Deindustrialisation and Popular Music is a qualitative study of deindustrialisation and popular music in Manchester, Düsseldorf, Torino, and Tampere. In these European industrial cities, during the late 1970s and early 1980s, punk and ‘post-punk’ scenes actively shaped new collective forms of making and consuming music. Why there and then? Is ‘sound’ simply a result / consequence of a structural economic change and a reflection of certain negative spatial circumstances?
The book undermines this understanding of sound in crisis and examines music during deindustrialisation as ‘vanishing mediator’. Fredric Jameson developed the concept of vanishing mediator to explain the dialectical method in the work of Max Weber, especially in relation to The Protestant Ethic and the Spirit of Capitalism. For Weber, according to Jameson, Protestantism was fundamental in the transition between pre-capitalism and capitalism; it acted as a bridge between two systems that are mutually exclusive and by taking this function it vanished, and was deprived of its initial function.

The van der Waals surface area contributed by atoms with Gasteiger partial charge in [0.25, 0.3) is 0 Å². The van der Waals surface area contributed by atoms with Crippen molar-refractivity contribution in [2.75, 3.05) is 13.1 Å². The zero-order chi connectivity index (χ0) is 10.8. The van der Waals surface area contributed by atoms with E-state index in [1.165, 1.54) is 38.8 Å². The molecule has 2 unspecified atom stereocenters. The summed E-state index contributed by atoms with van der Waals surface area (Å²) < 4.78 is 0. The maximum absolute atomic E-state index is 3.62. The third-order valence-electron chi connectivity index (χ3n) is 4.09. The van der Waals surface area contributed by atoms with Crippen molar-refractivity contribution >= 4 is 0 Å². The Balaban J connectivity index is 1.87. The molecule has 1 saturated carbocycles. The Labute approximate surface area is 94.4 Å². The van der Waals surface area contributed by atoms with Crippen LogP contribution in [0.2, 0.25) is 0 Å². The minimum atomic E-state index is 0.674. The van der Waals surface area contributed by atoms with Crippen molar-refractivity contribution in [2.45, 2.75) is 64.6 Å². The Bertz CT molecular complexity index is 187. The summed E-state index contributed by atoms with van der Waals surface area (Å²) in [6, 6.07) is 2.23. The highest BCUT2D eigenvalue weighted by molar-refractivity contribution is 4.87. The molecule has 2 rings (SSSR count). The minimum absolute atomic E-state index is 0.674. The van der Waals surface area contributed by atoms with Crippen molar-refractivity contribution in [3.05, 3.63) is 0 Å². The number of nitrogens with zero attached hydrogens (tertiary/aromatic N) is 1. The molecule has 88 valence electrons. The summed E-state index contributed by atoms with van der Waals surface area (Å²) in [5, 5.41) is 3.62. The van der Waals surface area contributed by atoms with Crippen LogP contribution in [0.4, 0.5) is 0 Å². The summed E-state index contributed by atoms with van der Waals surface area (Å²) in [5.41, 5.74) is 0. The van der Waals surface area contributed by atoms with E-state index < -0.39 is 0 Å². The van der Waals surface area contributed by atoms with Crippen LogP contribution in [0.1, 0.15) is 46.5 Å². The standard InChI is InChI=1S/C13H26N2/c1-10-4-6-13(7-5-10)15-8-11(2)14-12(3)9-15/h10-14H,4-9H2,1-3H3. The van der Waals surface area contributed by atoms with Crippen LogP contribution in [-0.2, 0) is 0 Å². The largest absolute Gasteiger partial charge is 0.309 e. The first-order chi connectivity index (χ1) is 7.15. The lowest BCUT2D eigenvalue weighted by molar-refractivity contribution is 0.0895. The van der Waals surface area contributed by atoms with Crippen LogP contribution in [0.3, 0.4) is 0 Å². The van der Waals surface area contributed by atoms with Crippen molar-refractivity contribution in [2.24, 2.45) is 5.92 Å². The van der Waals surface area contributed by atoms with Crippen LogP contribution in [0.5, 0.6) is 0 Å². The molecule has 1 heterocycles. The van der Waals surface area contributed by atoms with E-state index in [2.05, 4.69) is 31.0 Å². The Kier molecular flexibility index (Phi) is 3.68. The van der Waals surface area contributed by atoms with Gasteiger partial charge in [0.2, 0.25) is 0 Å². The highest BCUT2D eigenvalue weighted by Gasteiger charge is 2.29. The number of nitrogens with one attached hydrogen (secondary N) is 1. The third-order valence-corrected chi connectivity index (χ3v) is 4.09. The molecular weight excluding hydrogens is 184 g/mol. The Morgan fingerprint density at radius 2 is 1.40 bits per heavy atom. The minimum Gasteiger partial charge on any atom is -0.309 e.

Punk and ‘post-punk’ in industrial cities had a similar function, they created a transition and a translation of meanings and practices from the industrial city, based on material tangible and serial production, to the post-industrial city, based on symbolic consumption, tourism, technology and creativity. Music mediated this passage, having characteristics of both these ‘worlds’ and it didn’t really vanish. Punk and ‘post-punk’ from former industrial cities are not dead, but their social function has changed radically. They have gone from being a subaltern and critical block, but also a communitarian and celebratory one, to ‘cultural catalysts’, especially in relation to post-industrial cities and to their exploitation of place and heritage.